But wait! It is already installed on this image. Although it is version 3.0.0, and the easiest way to get it to the latest version is to run:

$ sudo apt-get update
$ sudo apt-get upgrade lxd lxd-client
Add yourself to the lxd group so you won't have to type sudo all the time.

sudo usermod -aG lxd craig
newgrp lxd
LXD Init
The LXD init script sets up LXD on the machine with a set of interactive questions. It is safe to accept all the defaults (just press return):

$ sudo lxd init
Would you like to use LXD clustering? (yes/no) [default=no]: 
Do you want to configure a new storage pool? (yes/no) [default=yes]: 
Name of the new storage pool [default=default]: 
Name of the storage backend to use (btrfs, dir, lvm) [default=btrfs]: 
Create a new BTRFS pool? (yes/no) [default=yes]: 
Would you like to use an existing block device? (yes/no) [default=no]: 
Size in GB of the new loop device (1GB minimum) [default=15GB]: 
Would you like to connect to a MAAS server? (yes/no) [default=no]: 
Would you like to create a new network bridge? (yes/no) [default=yes]: 
What should the new bridge be called? [default=lxdbr0]: 
What IPv4 address should be used? (CIDR subnet notation, "auto" or "none") [default=auto]: 
What IPv6 address should be used? (CIDR subnet notation, "auto" or "none") [default=auto]: 
Would you like LXD to be available over the network? (yes/no) [default=no]: 
Would you like stale cached images to be updated automatically? (yes/no) [default=yes] no
Would you like a YAML "lxd init" preseed to be printed? (yes/no) [default=no]: yes

If you answer yes to the last question, you will see the output of all those questions in YAML (Yet Another Markup Language) format.

  images.auto_update_interval: "0"
cluster: null
- config:
    ipv4.address: auto
    ipv6.address: auto
  description: ""
  managed: false
  name: lxdbr0
  type: ""
- config:
    size: 15GB
  description: ""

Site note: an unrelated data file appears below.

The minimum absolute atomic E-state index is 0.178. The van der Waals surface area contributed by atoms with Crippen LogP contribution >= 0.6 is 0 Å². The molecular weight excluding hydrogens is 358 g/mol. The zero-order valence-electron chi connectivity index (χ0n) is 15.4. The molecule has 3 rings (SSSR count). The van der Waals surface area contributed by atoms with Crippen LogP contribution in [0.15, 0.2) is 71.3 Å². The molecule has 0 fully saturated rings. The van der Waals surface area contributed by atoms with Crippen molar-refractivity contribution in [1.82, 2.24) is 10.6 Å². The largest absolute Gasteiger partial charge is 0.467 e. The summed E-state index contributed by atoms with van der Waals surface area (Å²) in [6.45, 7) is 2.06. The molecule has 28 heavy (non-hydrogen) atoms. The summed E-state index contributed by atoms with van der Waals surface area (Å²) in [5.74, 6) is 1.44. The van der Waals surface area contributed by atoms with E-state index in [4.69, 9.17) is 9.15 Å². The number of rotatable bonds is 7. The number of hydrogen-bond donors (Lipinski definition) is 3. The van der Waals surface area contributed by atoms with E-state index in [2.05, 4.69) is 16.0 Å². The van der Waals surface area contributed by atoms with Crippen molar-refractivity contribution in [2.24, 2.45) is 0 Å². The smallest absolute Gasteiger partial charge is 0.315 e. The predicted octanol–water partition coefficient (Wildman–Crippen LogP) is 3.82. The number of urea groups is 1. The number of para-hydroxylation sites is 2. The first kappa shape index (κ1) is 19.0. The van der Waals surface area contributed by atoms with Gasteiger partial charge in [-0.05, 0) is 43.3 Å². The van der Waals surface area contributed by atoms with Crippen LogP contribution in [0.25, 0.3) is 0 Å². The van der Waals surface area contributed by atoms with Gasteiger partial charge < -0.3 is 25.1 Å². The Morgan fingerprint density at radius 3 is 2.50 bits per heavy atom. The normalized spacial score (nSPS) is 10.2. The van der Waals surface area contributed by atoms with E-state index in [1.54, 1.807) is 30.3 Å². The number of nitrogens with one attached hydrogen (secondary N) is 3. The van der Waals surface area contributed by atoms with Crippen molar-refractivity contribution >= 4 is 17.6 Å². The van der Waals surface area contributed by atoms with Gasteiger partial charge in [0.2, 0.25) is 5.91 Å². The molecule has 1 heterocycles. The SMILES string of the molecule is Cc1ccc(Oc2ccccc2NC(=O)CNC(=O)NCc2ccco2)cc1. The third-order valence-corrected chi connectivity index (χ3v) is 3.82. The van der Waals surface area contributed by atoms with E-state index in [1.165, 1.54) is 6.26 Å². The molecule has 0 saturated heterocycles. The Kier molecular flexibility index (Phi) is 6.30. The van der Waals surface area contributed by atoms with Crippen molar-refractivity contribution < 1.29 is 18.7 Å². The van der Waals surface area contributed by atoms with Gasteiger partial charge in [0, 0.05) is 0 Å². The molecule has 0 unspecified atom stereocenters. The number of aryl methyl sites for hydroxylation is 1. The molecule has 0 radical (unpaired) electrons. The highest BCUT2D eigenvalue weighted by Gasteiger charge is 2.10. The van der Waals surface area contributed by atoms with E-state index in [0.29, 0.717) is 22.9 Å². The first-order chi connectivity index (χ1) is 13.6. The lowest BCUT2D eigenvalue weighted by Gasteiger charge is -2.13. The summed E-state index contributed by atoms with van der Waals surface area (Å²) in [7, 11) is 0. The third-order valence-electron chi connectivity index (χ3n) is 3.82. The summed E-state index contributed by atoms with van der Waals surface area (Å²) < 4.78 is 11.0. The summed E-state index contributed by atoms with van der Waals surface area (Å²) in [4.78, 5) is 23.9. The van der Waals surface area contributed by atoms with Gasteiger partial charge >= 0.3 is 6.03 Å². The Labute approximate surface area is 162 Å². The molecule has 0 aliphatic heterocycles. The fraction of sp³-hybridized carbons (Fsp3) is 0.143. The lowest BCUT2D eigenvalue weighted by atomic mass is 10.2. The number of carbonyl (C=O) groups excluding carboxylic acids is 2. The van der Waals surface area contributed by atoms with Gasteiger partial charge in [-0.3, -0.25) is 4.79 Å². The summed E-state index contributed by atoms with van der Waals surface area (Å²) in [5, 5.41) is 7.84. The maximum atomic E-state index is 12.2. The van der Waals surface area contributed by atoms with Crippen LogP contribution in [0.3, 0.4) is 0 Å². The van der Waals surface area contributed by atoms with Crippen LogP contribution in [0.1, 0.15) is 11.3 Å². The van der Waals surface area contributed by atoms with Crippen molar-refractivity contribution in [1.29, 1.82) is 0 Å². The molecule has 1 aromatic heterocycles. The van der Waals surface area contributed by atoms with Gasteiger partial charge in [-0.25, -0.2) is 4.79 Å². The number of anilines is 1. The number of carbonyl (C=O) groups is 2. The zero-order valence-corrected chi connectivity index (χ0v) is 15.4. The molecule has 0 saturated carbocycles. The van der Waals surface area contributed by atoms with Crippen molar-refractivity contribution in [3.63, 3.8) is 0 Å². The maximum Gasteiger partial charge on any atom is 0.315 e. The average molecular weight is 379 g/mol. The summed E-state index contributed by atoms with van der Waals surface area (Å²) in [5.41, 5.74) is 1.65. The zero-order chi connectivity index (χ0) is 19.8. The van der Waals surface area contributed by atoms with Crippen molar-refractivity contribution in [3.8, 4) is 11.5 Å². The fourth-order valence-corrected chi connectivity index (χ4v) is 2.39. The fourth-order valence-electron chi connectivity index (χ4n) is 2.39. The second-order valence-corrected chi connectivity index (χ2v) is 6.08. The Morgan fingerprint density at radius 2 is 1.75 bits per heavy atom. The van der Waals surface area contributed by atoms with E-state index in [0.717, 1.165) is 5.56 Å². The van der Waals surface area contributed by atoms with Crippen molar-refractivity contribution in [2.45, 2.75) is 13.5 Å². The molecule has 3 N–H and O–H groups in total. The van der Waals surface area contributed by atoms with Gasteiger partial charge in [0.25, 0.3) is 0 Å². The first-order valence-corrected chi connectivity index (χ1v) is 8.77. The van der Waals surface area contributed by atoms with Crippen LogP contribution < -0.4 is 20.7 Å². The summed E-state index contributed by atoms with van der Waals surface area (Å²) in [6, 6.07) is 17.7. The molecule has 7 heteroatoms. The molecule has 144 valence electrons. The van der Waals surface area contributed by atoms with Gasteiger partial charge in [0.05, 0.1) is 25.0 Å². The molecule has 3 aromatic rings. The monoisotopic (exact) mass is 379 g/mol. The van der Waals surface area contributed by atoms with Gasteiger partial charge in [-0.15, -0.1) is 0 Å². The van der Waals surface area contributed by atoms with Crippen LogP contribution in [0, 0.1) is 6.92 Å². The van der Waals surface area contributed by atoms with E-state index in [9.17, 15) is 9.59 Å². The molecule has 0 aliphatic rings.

name: default
  driver: btrfs
- config: {}
  description: ""
      name: eth0
      nictype: bridged
      parent: lxdbr0
      type: nic
      path: /
      pool: default
      type: disk
  name: default

On the Pi, LXD will take a while to think about all this, just be patient (might be 10 minutes or so).

Default LXD Networking

Since we took all the defaults of lxd init it created another bridge on the system lxdbr0 which the YAML file would lead you to believe it is also bridged to the outside world, but it is not. The default config is similar to Docker, in that it creates a lxdbr0 bridge which uses NAT4 and NAT6 to connect to the outside world.

But we don't care, because we have created a bridge br0 which is transparently bridged to the outside world. And unlike Docker, individual containers can be attached to any bridge (either br0 or if you want NAT, lxdbr0)

Create a profile for the external transparent bridge (br0) There is one more thing we have to do before running the first Linux Container, create a profile for the br0 bridge. Edit the profile to match the info below:

lxc profile create extbridge
lxc profile edit extbridge
    config: {}
    description: bridged networking LXD profile
        name: eth0
        nictype: bridged
        parent: br0
        type: nic
    name: extbridge

Note: if you prefer vi to whatever editor comes up when editing the profile, set the environment variable below, then edit the profile.

export EDITOR=vi

The Linux Container network is now ready to attach containers to the br0 bridge like this: You may notice the bottom LXC container with Docker, more on this later.

Running the first Linux Container So now it is time to have fun by running the first container. I suggest Alpine Linux because it is small, and quick to load. To create and start the container type the following:

lxc launch -p default -p extbridge images:alpine/3.8 alpine

LXD will automatically download the Alpine Linux image from the Linux Containers image server, and create a container with the name alpine. We'll use the name alpine to manage the container going forward.

Typing lxc ls will list the running containers

$ lxc ls
|  NAME   |  STATE  |          IPV4          |                     IPV6                     |    TYPE    | SNAPSHOTS |
| alpine  | RUNNING | (eth0) | fd6a:c19d:b07:2080:216:3eff:fecf:bef5 (eth0) | PERSISTENT | 0         |
|         |         |                        | 2001:db8:ebbd:2080:216:3eff:fecf:bef5 (eth0) |            |           |

You will note that the container has not only a IPv4 address from my DHCP server, but it also has an IPv6 GUA (and in this case, an additional IPv6 ULA, Unique Local Address).

YAML overlaying